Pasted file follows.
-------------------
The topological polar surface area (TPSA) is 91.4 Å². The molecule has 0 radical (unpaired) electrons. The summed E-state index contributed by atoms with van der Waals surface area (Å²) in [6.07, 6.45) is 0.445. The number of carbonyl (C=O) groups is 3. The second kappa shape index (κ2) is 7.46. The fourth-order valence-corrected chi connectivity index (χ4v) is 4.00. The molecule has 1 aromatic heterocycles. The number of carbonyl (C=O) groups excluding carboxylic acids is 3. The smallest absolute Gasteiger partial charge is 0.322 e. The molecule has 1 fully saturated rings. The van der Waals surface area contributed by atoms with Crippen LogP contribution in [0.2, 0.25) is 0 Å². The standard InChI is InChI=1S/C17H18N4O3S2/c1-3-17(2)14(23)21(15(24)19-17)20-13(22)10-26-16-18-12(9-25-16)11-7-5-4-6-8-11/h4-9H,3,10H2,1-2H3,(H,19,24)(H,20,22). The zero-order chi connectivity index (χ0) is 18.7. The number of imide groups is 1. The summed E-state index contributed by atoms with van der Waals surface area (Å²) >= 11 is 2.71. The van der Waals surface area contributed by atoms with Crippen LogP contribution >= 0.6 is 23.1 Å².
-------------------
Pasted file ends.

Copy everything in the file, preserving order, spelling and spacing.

The topological polar surface area (TPSA) is 91.4 Å². The molecule has 0 radical (unpaired) electrons. The summed E-state index contributed by atoms with van der Waals surface area (Å²) in [6.07, 6.45) is 0.445. The number of carbonyl (C=O) groups is 3. The second kappa shape index (κ2) is 7.46. The fourth-order valence-corrected chi connectivity index (χ4v) is 4.00. The molecule has 1 aromatic heterocycles. The number of carbonyl (C=O) groups excluding carboxylic acids is 3. The smallest absolute Gasteiger partial charge is 0.322 e. The molecule has 1 fully saturated rings. The van der Waals surface area contributed by atoms with Crippen LogP contribution in [0.2, 0.25) is 0 Å². The standard InChI is InChI=1S/C17H18N4O3S2/c1-3-17(2)14(23)21(15(24)19-17)20-13(22)10-26-16-18-12(9-25-16)11-7-5-4-6-8-11/h4-9H,3,10H2,1-2H3,(H,19,24)(H,20,22). The zero-order chi connectivity index (χ0) is 18.7. The number of imide groups is 1. The summed E-state index contributed by atoms with van der Waals surface area (Å²) >= 11 is 2.71. The van der Waals surface area contributed by atoms with Crippen LogP contribution >= 0.6 is 23.1 Å².